Headlines

Rise & Shine: City's college-readiness rate still under 30 percent

  • The city gave slightly higher grades to high schools this year. (GothamSchools, SchoolBook, Post, NY1)
  • The college-readiness rate rose slightly but is still below 30 percent, according to city data. (Daily News)
  • The city shortlisted 23 high schools for possible closure based on the grades. (GothamSchoolsWSJ)
  • At the top school, It Takes A Village Academy, 11.3 percent of students graduate college-ready. (Post)
  • DeWitt Clinton HS, one of few remaining large high schools in the Bronx, got its second straight F. (Post)
  • The principal of another school with two F’s, Boys and Girls HS, says he’s not at fault. (GothamSchools)
  • EBC HS for Public Service posted one of the biggest gains, and students credit the new principal. (Post)
  • City officials said they might make it harder for schools to earn top grades next year. (GothamSchools)
  • Eric Nadelstern: Next, the city should rate schools by graduates’ performance in college. (Daily News)
  • P.S./M.S. 114 in Belle Harbor is one of two schools shut since Sandy to reopen today. (TimesNY1)
  • The Archdiocese of New York said 27 Catholic schools could close for financial reasons. (Daily News)
  • A former Memphis school official was indicted for running a teacher-certification cheating ring. (Times)
  • St. Louis’s schools regained provisional accreditation after making slow but steady gains for years. (WSJ)
  • A former N.J. schools official says Newark’s new contract is exciting — and high-stakes. (Daily News)

Betsy DeVos

‘Underperformer,’ ‘bully,’ and a ‘mermaid with legs’: NYMag story slams Betsy DeVos

PHOTO: New York Magazine
A drawing of DeVos commissioned by an 8-year-old starts the New York Magazine article.

A new article detailing Betsy DeVos’s first six months as U.S. education secretary concludes that she’s “a mermaid with legs: clumsy, conspicuous, and unable to move forward.”

That’s just one of several brutal critiques of DeVos’s leadership and effectiveness in the New York Magazine story, by Lisa Miller, who has previously covered efforts to overhaul high schools, New York City’s pre-kindergarten push, and the apocalypse. Here are some highlights:

  • Bipartisan befuddlement: The story summarizes the left’s well known opposition to DeVos’s school choice agenda. But her political allies also say she’s making unnecessary mistakes: “Most mystifying to those invested in her success is why DeVos hasn’t found herself some better help.”
  • A friend’s defense: DeVos is “muzzled” by the Trump administration, said her friend and frequent defender Kevin Chavous, a school choice activist.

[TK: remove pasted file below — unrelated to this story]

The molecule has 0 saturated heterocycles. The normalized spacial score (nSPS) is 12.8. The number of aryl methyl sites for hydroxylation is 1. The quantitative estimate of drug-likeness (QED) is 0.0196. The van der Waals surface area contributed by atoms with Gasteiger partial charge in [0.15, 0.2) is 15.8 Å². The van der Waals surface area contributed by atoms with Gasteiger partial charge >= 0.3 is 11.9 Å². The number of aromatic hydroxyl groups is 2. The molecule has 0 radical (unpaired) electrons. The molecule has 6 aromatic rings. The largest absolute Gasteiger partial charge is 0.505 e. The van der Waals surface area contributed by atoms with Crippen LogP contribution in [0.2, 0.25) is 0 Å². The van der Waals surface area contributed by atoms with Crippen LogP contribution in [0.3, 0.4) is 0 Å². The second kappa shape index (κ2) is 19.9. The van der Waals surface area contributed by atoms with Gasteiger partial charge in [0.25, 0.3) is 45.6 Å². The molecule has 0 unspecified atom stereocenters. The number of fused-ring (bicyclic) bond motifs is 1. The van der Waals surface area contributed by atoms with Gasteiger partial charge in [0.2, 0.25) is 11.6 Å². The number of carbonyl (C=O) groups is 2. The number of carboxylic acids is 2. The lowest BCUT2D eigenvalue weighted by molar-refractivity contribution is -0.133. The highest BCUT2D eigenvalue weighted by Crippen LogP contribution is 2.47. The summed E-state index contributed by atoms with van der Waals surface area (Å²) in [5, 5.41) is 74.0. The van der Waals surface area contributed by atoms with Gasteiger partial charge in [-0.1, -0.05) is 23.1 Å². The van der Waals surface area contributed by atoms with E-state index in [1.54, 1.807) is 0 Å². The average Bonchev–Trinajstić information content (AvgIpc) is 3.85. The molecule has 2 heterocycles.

• The department reacts: “More often than not press statements are being written by career staff,” a spokesperson told Miller, rejecting claims that politics are trumping policy concerns.
  • D.C. colleagues speak: “When you talk to her, it’s a blank stare,” said Charles Doolittle, who quit the Department of Education in June. A current education department employee says: “It’s not clear that the secretary is making decisions or really capable of understanding the elements of a good decision.”
  • Kids critique: The magazine commissioned six portraits of DeVos drawn by grade-schoolers.
  • Special Olympics flip-flop: DeVos started out saying she was proud to partner with the athletics competition for people with disabilities — and quickly turned to defending a budget that cuts the program’s funding.
  • In conclusion: DeVos is an underperformer,” a “bully” and “ineffective,” Miller found based on her reporting.

We’ve reached out for reaction from DeVos’s team and will update when we hear back.

home sweet home

‘Finally! Something useful’ or a dangerous mistake? Detroiters respond to city’s housing deal for teachers

PHOTO: Detroit Land Bank Authority
This home on Harvard Road was up for auction the week after Detroit announced a half-off-on-city-owned housing deal for teachers.

Friday’s announcement that all Detroit school employees — whether they work for district, charter, or parochial schools — will get a 50 percent discount on houses auctioned through the Detroit Land Bank Authority stirred a lot of discussion.

Some of our commenters on Facebook had high hopes for the deal:

But one commenter wondered if it’s the city of Detroit that’s actually getting the best deal, not the employees — or other people seeking to buy homes in the city:

And others argued that people who already live in Detroit won’t benefit from this deal:

Still, some readers appear to be ready to move — and have even picked homes to bid on (though not necessarily from the Land Bank Authority)!